( semi Woke ramblings from an old White lady)
I love trees and love to write about trees, but I have not written about one tree that I have spent years learning about…my Family Tree. My ancestors lives were filled with triumph and tragedy, joy and sorrow. They were products of genetics and of the times they were born into. I take no pride in their accomplishments nor do I apologize for their faults.
Trees (oil on cardboard by Barbara Block Downes, my mother)
My paternal grandmother, Mary, loved me and I loved her. She was born into a large family and had lots of funny stories about her siblings and other relations. Sometimes a story would be told about her grandfather and others that related to Civil War days. My brother and I would ask her if her family had owned slaves back then. My memory is that she would change the subject, that she didn’t want to discuss this. But, I just took it for granted that these landowning farmers in rural Louisiana were slave owners.
Relatives on both sides of my family have researched our genealogical lines and I have lots of information. My tree is full of names and dates, with a few short sketchy details of their lives. But, I wanted to learn more about who all these names were as people. This became especially important to me after my parents died. The more I researched my family history, the more I felt connected to all those that came before.
My grandmother Mary and some of her other female relatives documented the ancestors back to Revolutionary War times. She was a proud DAR member and gave my brother and I copies of her DAR documents and brief histories of her family. There were gaps in the information about some of the people and I set about filling in the gaps. Besides a few trips to places my ancestors lived, I have mostly done online research. I have learned much from old newspapers and other documents. The census records are interesting and easily accessible online. They have given me a clearer picture of the people I came from.
In the 1860 U. S. Census for Franklin County, Louisiana (taken in August 1860), her grandfather (my great great grandfather), William Buie, is shown to be 39 years old and living with his wife and 3 children and 3 unrelated people. One of his children was 7 year old Henry H. Buie, my great grandfather. William’s occupation is farmer. His real estate was listed as worth $15,400 and his personal property being worth $1,715.
This led to me checking the U. S. Slave Schedules of 1850 and 1860. My people were well represented in these records and were not hard to find. This validated my suspicions that many on my grandmother Mary’s side were slave owners. But, I also was unprepared for my emotional reaction as I read through the records for the first time. It is one thing to have an abstract idea that “Yes, my ancestors probably owned slaves.” I did the search in the records for William Buie and a record popped up on my computer screen…Yay! I found him! Then I read on…a long list of humans with no names, only sex and age listed. I cried. There were 17 souls listed as enslaved ranging in age from 35 years down to a 1 year old (including twin 6 year old boys).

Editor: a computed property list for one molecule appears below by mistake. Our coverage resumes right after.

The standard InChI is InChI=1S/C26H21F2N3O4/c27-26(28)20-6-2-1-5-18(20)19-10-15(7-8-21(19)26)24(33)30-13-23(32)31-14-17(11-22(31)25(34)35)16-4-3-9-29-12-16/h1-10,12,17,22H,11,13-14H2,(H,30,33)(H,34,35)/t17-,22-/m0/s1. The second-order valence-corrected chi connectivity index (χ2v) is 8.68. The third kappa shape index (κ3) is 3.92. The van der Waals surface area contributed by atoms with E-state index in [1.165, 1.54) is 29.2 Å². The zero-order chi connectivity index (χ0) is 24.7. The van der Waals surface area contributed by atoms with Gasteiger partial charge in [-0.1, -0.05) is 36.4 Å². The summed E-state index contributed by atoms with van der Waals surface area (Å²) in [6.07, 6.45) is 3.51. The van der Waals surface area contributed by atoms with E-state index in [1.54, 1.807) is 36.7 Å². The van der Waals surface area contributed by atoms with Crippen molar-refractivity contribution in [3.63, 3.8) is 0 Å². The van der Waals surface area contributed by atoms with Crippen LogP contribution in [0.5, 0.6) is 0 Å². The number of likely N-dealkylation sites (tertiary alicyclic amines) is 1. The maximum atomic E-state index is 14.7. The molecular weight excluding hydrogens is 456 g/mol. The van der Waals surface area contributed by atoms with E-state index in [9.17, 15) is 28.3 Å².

Partial list of the 17 enslaved people listed as owned by my great great grandfather
Now, imagine you are a descendant of these nameless people and you want to know who they were. This is an almost impossible task. However, some documents (wills, bills of sale, runaway slave ads) contain the names of the enslaved. There is a collaborative project called Beyond Kin, where family historians can upload and share documents. So, if I find a document about my White ancestors that has the names of the enslaved, I can share this with Black and Mixed race people doing their own genealogical research.
Soapbox: The more I hear people putting down “Woke” culture, the angrier I get. The opposite of woke is asleep. Being asleep can be a great escape from the nastiness that humans inflict on one another…but, living in a dream world does not make the world better and it doesn’t make us better as people.
I am a bit more awake after seeing these records of my family and I see with different eyes. I don’t feel guilty coming from these people. I do not apologize for them. I have gotten more interested in History.
Some people are upset about our children learning some parts of our history. I say we should let kids look at these records (and other documents) and then challenge them to think about what they are reading. The way history was taught to me in school was boring. Names of presidents and dates of battles and yada, yada, yada…If I had been taught in a different way…learning about the people as real people I could relate to, I would have learned so much more. White kids looking at Slave Schedules does not have to lead to them feeling guilt because they are White. But, perhaps it could lead them to a better understanding of why their Black peers can not “Just get over it.”
“The past is never dead. It’s not even past.”- William Faulkner
“No matter how difficult and painful it may be, nothing sounds as good to the soul as the truth.”- Martha Beck
*According to one historical source William was against secession because he did not think the South would win. He did not serve as a soldier. (From “Boeuf Prairie Methodist Church- A History -The Church- The People- The Community-1833-2008”)